List of pipeline accidents in the United States in 1985

The following is a list of pipeline accidents in the United States in 1985. It is one of several lists of U.S. pipeline accidents. See also: list of natural gas and oil production accidents in the United States.

IncidentsEdit

This is not a complete list of all pipeline accidents. For natural gas alone, the Pipeline and Hazardous Materials Safety Administration (PHMSA), a United States Department of Transportation agency, has collected data on more than 3,200 accidents deemed serious or significant since 1987.

A "significant incident" results in any of the following consequences:

  • Fatality or injury requiring in-patient hospitalization.
  • $50,000 or more in total costs, measured in 1984 dollars.
  • Liquid releases of five or more barrels (42 US gal/barrel).
  • Releases resulting in an unintentional fire or explosion.

PHMSA and the National Transportation Safety Board (NTSB) post-incident data and results of investigations into accidents involving pipelines that carry a variety of products, including natural gas, oil, diesel fuel, gasoline, kerosene, jet fuel, carbon dioxide, and other substances. Occasionally pipelines are re-purposed to carry different products.[1]

The following incidents occurred during 1985:

  • 1985 Natural gas from a leaking line traveled through soil, and caused a massive gas explosion in El Paso, Texas on January 8. Eleven people were injured, 2 homes were destroyed, and 88 other homes were damaged by the blast.[2]
  • 1985 On January 26, a leaking propylene pipeline in Baytown, Texas forced the evacuation of 600 people. There was no explosion or fire.[3]
  • 1985 On February 5, a gas triggered explosion and fire destroyed 12 newly constructed condominiums in Twin Lakes, Wisconsin. A cracked gas main was the source of the gas leak, and nearby sewer work was suspected of damaging the gas line. Two firefighters were hurt extinguishing the fire.[4]
  • 1985 On February 22, 1985, a police patrolman on routine patrol smelled strong natural gas odors in Sharpsville, Pennsylvania. A gas serviceman was ordered to the scene. Before the serviceman arrived at the site of the reported leak, the Sharpsville Inn, and a connecting building, exploded and burned, killing two persons. Firefighters arriving on scene moments later encountered a second, smaller explosion, which injured one firefighter. The delay in the gas serviceman getting to the incident was a contributing factor.[5]
  • 1985 On April 5, lightning caused a computer malfunction with Colonial Pipeline, resulting in a pipeline rupture that sent at least 126,000 gallons of gasoline into the Yellow Leaf Creek in Talladega County, Alabama.[6][7]
  • 1985 On April 18, fumes from an NGL pipeline, under repair near Baxter Pass, Colorado, killed one pipeline repair worker, & injured 9 others. During a lawsuit dealing with this accident, it was claimed "The "safety" procedures used were crude at best, as the workers without lifelines were directed to hold their breath and go down into the ditch for about 30 seconds to work, before coming back out of the ditch for air."[8][9]
  • 1985 A 30-inch diameter gas pipeline operating at about 960 psi, weakened by atmospheric corrosion, ruptured, and tore out about 29 feet (8.8 m) of the carrier pipe, blew apart about 16 feet (4.9 m) of a 36-inch casing pipe, blasted an opening across Kentucky State Highway 90, and cut out a pear-shaped crater approximately 90 feet (27 m) long, 38 feet (12 m) wide, and 12 feet (3.7 m) deep near Beaumont, Kentucky. 5 people were killed in one home, and 3 injured. The fireball from the incident could be seen 20 miles away.(April 27, 1985)[10][11]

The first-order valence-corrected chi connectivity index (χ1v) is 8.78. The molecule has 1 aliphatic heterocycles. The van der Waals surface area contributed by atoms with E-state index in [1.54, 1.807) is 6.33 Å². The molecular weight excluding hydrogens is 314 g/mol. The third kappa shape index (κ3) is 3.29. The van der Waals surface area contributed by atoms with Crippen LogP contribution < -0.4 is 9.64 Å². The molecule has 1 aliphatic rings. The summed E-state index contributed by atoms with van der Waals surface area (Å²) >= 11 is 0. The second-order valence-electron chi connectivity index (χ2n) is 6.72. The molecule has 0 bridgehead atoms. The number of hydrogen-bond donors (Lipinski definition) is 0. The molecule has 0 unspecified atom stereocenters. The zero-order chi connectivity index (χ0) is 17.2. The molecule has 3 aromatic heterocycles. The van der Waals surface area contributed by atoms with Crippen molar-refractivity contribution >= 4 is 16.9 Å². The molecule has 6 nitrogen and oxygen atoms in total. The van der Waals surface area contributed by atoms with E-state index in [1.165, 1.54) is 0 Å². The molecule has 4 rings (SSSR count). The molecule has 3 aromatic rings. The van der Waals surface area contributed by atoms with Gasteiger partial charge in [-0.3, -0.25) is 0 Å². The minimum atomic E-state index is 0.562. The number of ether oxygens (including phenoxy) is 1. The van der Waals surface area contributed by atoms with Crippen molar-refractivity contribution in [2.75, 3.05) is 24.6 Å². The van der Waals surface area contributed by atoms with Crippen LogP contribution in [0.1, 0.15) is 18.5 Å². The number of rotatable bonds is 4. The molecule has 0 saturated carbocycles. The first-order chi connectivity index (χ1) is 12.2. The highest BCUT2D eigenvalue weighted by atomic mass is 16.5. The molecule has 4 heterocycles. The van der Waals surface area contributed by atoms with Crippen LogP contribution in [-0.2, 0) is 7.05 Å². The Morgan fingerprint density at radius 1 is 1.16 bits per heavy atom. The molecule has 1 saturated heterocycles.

• 1985 On May 10, a Mohave County, Arizona road crew hit a 2-inch gas pipeline, while reinstalling a fallen stop sign, in Butler, Arizona. During repairs to the gas line, a flash fire ignited, injuring 2 fire fighters, and a Southern Union Gas Co. worker.[12]
  • 1985 Workers on the extension of the North Dallas Tollway ruptured a 12-inch gasoline pipeline on June 19, causing a massive gasoline spill along a creek bed north of Dallas, Texas. The gasoline later ignited. One person had moderate injuries, several office buildings were damaged by fire, and some automobiles were damaged.[13]
  • 1985 On June 20, a telephone cable installing crew broke a 10 inch gas gathering pipeline, in Paradise, Texas, releasing gas, that ignited 20 seconds later. There were no injuries.[14]
  • 1985 On July 23, in a rural area about 8 miles (13 km) south of Kaycee, Wyoming, a girth weld cracked during a pipeline re-coating project on a 23-year-old, 8-inch pipeline. The cracked girth weld allowed the release, atomization of, and ignition of aircraft turbine fuel under 430 pounds pressure, killing one person, burning six other persons, and destroying construction equipment.[15][16][17]
  • 1985 A gasoline leak of up to 42,000 US gallons (160,000 L) from a ruptured 10-inch pipeline ignited, on August, 2 in Indianapolis, Indiana, causing a 200-foot (61 m) high fireball that killed three people, and injured 3 others working to clean up the spill along a creek.[18][19]
  • 1985 On August 22, a vessel was being filled with Liquefied Natural Gas (LNG), when it burst, leading to a flash fire that burned 6 people, at a gas facility in Pinson, Alabama.[20]
  • 1985 On September 23, a 12-inch diameter gasoline pipeline fitting was hit by a backhoe, and sprayed about 35,000 US gallons (130,000 L) of gasoline 45 feet (14 m) into the air in Staten Island, New York. There were evacuations, but no fire.[21]